Wednesday, April 29, 2009

New cases of the swine flu virus have been reported around the world in recent days, prompting fear of a global influenza pandemic. As a result, the World Health Organization (WHO) raised the pandemic alert level to 5. The United Nations has warned that the disease can not be contained. At least 91 confirmed cases of the flu have been reported worldwide.

In a special report, Wikinews takes a look at the reaction to the outbreak, and how different countries around the world have been affected by it.

The disease, which is believed to have originated in Mexico, has now spread across the globe, with confirmed cases having been reported in Canada, the United Kingdom, Spain, New Zealand, Costa Rica and Israel. The United States has also reported its first death from the disease in a toddler. South Korea and France both had probable cases.

The WHO said on Tuesday that while it was not yet certain that the outbreak would turn into pandemic, countries should prepare for the worst. “Countries should take the opportunity to prepare for a pandemic,” said the acting assistant director-general for the WHO, Keiji Fukuda.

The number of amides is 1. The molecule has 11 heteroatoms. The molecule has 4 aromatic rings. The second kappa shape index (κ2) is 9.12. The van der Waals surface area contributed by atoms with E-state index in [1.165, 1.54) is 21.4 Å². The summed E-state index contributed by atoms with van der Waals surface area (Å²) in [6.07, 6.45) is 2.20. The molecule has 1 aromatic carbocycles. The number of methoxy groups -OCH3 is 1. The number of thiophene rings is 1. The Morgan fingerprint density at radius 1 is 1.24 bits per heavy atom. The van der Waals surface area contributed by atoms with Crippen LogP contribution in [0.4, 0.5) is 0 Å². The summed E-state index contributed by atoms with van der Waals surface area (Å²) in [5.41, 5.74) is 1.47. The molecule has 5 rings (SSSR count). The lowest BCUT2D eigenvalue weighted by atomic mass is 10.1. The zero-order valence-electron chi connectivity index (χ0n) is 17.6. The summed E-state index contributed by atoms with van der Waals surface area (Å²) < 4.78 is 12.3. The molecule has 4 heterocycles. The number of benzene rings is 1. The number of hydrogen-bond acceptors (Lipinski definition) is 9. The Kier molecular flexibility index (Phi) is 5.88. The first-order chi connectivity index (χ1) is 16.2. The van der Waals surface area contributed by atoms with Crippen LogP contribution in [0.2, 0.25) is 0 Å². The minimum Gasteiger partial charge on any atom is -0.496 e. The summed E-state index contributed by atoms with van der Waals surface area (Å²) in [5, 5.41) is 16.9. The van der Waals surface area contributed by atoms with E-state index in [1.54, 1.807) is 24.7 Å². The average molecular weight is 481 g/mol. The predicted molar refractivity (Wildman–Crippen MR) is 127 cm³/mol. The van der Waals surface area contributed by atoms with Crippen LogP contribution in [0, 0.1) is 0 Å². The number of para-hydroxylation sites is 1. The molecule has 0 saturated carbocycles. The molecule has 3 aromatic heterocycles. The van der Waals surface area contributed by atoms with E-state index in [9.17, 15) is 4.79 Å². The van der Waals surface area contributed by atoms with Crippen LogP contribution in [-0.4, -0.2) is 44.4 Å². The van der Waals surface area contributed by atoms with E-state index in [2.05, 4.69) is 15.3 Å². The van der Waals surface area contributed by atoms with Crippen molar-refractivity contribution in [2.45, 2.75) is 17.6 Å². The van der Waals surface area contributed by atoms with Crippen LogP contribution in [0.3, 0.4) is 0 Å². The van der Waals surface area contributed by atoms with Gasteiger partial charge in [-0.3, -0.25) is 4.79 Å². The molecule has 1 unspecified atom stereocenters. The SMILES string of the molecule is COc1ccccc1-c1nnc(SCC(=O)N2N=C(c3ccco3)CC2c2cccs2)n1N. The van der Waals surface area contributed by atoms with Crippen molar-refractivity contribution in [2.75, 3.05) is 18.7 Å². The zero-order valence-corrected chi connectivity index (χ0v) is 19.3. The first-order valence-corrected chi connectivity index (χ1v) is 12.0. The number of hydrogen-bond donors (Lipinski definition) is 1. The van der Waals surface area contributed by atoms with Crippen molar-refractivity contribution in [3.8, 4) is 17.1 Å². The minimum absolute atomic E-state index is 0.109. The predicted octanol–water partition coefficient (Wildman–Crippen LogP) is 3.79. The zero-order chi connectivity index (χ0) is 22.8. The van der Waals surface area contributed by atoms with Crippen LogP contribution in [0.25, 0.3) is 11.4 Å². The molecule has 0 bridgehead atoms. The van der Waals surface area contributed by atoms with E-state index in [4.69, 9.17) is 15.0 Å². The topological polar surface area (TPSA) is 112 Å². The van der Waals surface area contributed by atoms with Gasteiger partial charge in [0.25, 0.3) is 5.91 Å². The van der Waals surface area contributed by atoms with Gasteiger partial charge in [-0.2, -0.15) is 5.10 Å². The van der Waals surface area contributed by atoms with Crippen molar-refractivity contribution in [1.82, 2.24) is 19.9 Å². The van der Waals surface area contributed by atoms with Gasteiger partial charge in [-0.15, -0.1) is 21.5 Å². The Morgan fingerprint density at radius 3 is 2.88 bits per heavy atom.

“Based on assessment of all available information, and following several expert consultations, I have decided to raise the current level of influenza pandemic alert from phase 4 to phase 5,” said Margaret Chan, the Director-General of the WHO, in a statement on Wednesday. “…All countries should immediately activate their pandemic preparedness plans. Countries should remain on high alert for unusual outbreaks of influenza-like illness and severe pneumonia.” After the announcement was made, Wikinews learned that the WHO website had crashed for several minutes, presumably due to high traffic volume.

There is no vaccine for swine flu. In 1976 during an outbreak of the virus, at least 500 people became seriously ill, and of them, 25 had died when inoculated with an attempt at a vaccination. The 500 that became ill developed a neurological disorder called Guillain-Barré syndrome (GBS) which caused paralysis “and is characterized by various degrees of weakness, sensory abnormalities and autonomic dysfunction.” Those who developed the disorder did so because of an immunopathological reaction to the drug. Nearly 40 million US residents, including then US president Gerald Ford, were inoculated.


Screening measures at Canadian airports have been raised on Tuesday to screen passengers returning from Mexico for symptoms of swine flu. The measures come amid reports that thirteen people have now been infected in the country, in four different provinces.